20 Amin, S. (2004) ‘World poverty, pauperization and capital accumulation’, Monthly Review, vol 55, no 5.

21 Kelsey, J. (1997) The New Zealand experiment: A world model for structural adjustment?, Auckland: Auckland University Press, p 256.

22 Richard Tawney in his book Equality published in 1931 (p 57 of the 4th edn), quoted in George, V. and Wilding, P. (1999) British society and social welfare: Towards a sustainable society, London: Macmillan, p 130.

23 Rose, S., Lewontin, R.C. and Kamin, L.J. (1990) Not in our genes: Biology, ideology and human nature, London: Penguin, p 145.

24 Baggini, J. (2008) Welcome to Everytown: A journey into the English mind (2nd edn), London: Granta, p 195.

25 Marmot, M. (2004) Status syndrome: How your social standing directly affects your health and life expectancy, London: Bloomsbury.

26 Wilkinson, R.G. (2009) ‘Rank’, D. Dorling, York, personal communication.

27 Or, put properly: ‘Men make their own history, but they do not make it as they please; they do not make it under self-selected circumstances, but under circumstances existing already, given and transmitted from the past. The tradition of all dead generations weighs like a nightmare on the brains of the living’ (‘The Eighteenth Brumaire of Louis Bonaparte, Karl Marx, 1852’,

28 The mantra was first coined by Michael Douglas playing Gordon Gekko in the 1987 film ‘Wall Street’.

29 As the counter-mantra of a generation later relayed: ‘Choose life. Choose a job. Choose a career. Choose a family. Choose a fucking big television, Choose washing machines, cars, compact disc players, and electrical tin openers. Choose good health, low cholesterol and dental insurance. Choose fixed-interest mortgage repayments. Choose a starter home. Choose your friends. Choose leisure wear and matching luggage. Choose a three-piece suite on hire purchase in a range of fucking fabrics. Choose DIY and wondering who you are on a Sunday morning. Choose sitting on that couch watching mind-numbing spirit-crushing game shows, stuffing fucking junk food into your mouth. Choose rotting away at the end of it all, pishing your last in a miserable home, nothing more than an embarrassment to the selfish, fucked-up brats you have spawned to replace yourself. Choose your future. Choose life ...’, from the 1996 film of the book Trainspotting (

30 James, O. (2008) The selfish capitalist: Origins of affluenza, London: Vermilion, p 1.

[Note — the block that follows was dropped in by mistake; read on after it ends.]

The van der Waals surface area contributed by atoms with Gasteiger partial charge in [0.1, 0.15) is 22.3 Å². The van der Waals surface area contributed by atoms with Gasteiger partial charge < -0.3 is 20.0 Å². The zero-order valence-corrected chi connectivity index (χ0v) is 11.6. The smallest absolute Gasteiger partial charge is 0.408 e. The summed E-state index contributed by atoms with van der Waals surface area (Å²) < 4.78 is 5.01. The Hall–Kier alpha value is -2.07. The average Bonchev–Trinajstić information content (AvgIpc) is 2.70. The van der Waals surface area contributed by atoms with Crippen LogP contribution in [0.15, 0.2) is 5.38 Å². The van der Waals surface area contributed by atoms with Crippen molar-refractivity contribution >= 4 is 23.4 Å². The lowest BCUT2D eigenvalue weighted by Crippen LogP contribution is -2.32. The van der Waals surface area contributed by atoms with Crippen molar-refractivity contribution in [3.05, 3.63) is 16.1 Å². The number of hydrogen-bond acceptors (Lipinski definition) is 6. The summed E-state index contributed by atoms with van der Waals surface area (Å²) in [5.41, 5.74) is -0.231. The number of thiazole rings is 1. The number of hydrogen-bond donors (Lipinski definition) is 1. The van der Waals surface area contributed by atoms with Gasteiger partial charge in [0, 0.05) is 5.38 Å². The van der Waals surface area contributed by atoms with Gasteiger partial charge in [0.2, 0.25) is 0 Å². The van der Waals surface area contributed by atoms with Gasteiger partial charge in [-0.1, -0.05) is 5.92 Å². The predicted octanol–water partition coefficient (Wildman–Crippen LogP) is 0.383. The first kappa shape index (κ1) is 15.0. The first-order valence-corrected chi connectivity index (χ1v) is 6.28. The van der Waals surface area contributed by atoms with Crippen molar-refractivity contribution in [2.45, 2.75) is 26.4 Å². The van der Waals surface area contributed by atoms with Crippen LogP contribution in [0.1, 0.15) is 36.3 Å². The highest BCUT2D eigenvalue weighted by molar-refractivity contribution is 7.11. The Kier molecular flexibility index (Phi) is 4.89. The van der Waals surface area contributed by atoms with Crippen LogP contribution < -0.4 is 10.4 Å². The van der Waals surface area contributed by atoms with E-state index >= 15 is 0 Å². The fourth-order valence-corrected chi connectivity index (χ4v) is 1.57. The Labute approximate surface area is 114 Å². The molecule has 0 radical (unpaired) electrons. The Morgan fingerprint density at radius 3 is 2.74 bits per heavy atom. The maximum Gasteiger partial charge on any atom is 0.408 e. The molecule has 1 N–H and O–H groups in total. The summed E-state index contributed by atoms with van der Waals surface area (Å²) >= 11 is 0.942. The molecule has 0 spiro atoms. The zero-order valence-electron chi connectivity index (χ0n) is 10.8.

31 Dorling, D. (2007) ‘Guest editorial: the real mental health bill’, Journal of Public Mental Health, vol 6, no 3, pp 6–13.

32 Dorling, D., Mitchell, R. and Pearce, J. (2008) ‘The global impact of income inequality on health by age: an observational study’, British Medical Journal, vol 335, pp 873–7.

33 The labelling of a seventh as, in effect, modern-day delinquents, is true even in the more equitable of these affluent countries. By the same criteria a sixth of children in the UK and a quarter of all children in the US qualify as modern-day delinquents; see Figure 2 and Table 1 in this volume. These education statistics are derived from OECD publications and are discussed in Chapter 3. The statistics on poverty and exclusion mentioned in Chapter 2 are discussed further and sources are given in Chapter 4. The claims of current levels of debt and prejudice are given in detail in Chapter 5. Chapter 6 provides a breakdown of wealth, housing and automobile statistics. And Chapter 7 is concerned with statistics on rising mental ill health and general despair.

34 Dorling, D., Rigby, J., Wheeler, B., Ballas, D., Thomas, B., Fahmy, E., Gordon, D. and Lupton, R. (2007) Poverty, wealth and place in Britain, 1968 to 2005, Bristol: The Policy Press.

35 Those who labour hardest in the world have the least wealth. Those who have most wealth need to (and usually do) labour least. The most cursory observation of the lives of the poor in poor countries and comparison with the lives of the rich in affluent nations reveals this.